“When I missed out on the Giro, Dave Brailsford made the situation really clear. He told me that the team were going to ride completely for the GC, and that they had two leaders. The tactic wasn’t to go there and wins stages but to go there and win the Giro. I was disappointed but I understood. They’ve won the last four Tours but the problem was after. I did a lot of races but I missed the Vuelta because Froome did the double. The main thing was down to my future prospects. If I didn’t do a Grand Tour in 2017 then maybe it would be the same in 2018. When a small door opened with Quick-Step then I knew it was a chance.
“In the second half of the season I just prepared well for the Europeans, and only just lost on the line to Kristoff. That was my main motivation. Sometimes though if you prepare for one goal and you win, then you go on holiday. I really worked hard for that race because lost my chance at the Giro, and thinking about the Worlds was impossible because I wasn’t down for the Vuelta. The Euros were flat so it gave me a really good chance to try to save my 2017. Losing on the line, it made me realise that I couldn’t just end the season like that.”
Holding his form during his purple patch in August all the way until Worlds proved a stretch too far for the Italian but his second half of the season was rewarded with a move away from Sky. Dave Brailsford could have kept the Italian and forced his rider to honour his 2018 contract but the Team Sky boss agreed with Lefevere and Viviani’s agent and a deal was struck. Viviani could move on and Lefevere could now fit the 28-year-old into one of his free sprint spots.
There was, of course, talk of a mid-season move from Team Sky to UAE Emirates. What really happened in those weeks between the Tour and the Worlds is still unclear but there were many factors at play. UAE were keen on Kristoff but the deal wasn’t finalised as quickly as many people expected. Viviani’s agent was tentatively looking around but Lefevere was yet to make his play, having given Kittel almost an eternity to decide his future. Either way Viviani did not put too much stock on a move to UAE.
“There was some talk, when I understood I couldn’t do the Vuelta,” he admits.
“I was disappointed about not doing a Grand Tour in a year so I thought about it. My manager spoke about it but there was never a real chance of going there. I had a contract for next year and for sure moving in the middle of the season is hard. Sky knew I was in good shape for the second half of the season as well,” he says, alluding to the fact that QuickStep and Team Sky were battling it out for WorldTour supremacy.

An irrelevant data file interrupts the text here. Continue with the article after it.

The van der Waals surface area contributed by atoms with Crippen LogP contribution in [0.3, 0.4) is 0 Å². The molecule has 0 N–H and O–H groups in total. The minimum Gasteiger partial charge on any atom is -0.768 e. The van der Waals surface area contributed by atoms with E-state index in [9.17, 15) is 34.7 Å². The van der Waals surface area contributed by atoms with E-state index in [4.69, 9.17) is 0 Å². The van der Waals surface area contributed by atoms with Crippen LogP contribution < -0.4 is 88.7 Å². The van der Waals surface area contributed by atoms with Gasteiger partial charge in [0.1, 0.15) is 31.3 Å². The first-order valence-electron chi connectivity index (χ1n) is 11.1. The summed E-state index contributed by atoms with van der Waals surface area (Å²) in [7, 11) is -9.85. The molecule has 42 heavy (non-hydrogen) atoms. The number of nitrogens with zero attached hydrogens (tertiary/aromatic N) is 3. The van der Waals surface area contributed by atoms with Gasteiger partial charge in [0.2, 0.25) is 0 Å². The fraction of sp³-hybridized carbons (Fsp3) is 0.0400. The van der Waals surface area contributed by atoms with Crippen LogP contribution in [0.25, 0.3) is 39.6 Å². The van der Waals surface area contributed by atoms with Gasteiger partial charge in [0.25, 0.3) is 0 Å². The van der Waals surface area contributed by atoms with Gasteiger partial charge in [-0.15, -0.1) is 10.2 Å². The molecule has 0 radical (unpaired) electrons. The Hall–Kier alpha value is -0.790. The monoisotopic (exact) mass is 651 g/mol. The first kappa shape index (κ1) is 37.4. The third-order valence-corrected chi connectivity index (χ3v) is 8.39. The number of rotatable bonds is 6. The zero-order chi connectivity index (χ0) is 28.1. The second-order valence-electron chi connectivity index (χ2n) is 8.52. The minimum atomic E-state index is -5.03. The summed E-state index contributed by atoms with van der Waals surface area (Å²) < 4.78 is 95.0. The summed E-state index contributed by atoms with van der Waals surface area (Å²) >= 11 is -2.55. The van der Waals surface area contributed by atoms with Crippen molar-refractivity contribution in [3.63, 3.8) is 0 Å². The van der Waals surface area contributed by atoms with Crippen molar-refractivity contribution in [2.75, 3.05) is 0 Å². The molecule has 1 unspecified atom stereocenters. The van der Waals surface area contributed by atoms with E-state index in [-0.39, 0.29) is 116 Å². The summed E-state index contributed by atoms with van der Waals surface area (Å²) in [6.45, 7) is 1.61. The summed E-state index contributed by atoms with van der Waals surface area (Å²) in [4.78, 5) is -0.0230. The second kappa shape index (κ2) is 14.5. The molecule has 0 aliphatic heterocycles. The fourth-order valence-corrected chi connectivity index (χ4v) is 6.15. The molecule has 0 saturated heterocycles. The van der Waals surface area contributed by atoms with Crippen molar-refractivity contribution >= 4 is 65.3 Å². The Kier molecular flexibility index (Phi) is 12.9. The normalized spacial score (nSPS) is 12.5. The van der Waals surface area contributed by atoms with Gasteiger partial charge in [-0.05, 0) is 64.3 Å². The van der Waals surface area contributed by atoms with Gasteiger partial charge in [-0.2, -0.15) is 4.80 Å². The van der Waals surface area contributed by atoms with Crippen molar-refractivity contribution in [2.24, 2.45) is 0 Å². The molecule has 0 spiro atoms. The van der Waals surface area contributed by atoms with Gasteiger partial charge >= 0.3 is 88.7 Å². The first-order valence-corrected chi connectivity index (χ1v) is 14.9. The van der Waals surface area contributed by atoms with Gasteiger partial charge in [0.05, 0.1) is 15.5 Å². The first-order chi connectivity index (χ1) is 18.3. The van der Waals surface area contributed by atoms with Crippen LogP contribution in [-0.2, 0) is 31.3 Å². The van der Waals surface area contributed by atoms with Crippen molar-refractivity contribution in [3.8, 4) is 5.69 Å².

“It was hard to leave Team Sky but I think that this is a really good chance for me to keep my goals in Quick-Step. They’re focused on the sprinters and I feel really lucky. I have to say thanks to Dave and to Team Sky because if he had said I had to stay then that’s what would have happened. Now was the time to move though because if I missed the train then maybe Lefevere would have signed another sprinter.”
The winter has been kind to Viviani. He trained at home in peace and arrived for the Santos Tour Under over a week ago. He will test himself against local favourite Caleb Ewan and Andre Greipel in the sprints but these early skirmishes are not where the Italian will be truly judged. His real aims come later in the year with the Classics a major goal. Again, Viviani is not a like-for-like replacement for Kittel but more of a Kittel-Matteo Trentin hybrid, if you will. The quality of the win is uppermost in the Italian’s mind and if he can find the form that served him so well in the final months of the 2017 season, then races like Milan-San Remo become genuine possibilities rather than dreams.
“Races like San-Remo, you can’t just say ‘I can win it’. It’s a very tactical race and you need to always be ready. It’s a difficult race and think you can divide it into four parts, then there’s the flat part before the Turchino, and then downhill. Then I have another finish line at the top of the Cipressa but then another race starts at the top of the Poggio. From that point every attack can go to the line. No team has more than two riders but physically I think I’m quite ready. I know that ninth place last year was nothing but I’m going closer.
“You know I got nine wins but ten-second places in 2017. Hopefully, I can transfer some of those [misses] into wins and that’s a good goal for a sprinter. Winning breeds confidence but I’m really focused on the quality of the win. From there I’m sure that the numbers will come with the quality.
“I’m in my best years as a rider so it as the perfect moment to move.”
Only time will tell if Viviani will thrive at Quick-Step. What’s clear, however, is that he has everything he needs to succeed, and after fighting tooth and nail at Team Sky just to leave, he finally deserves his chance to shine.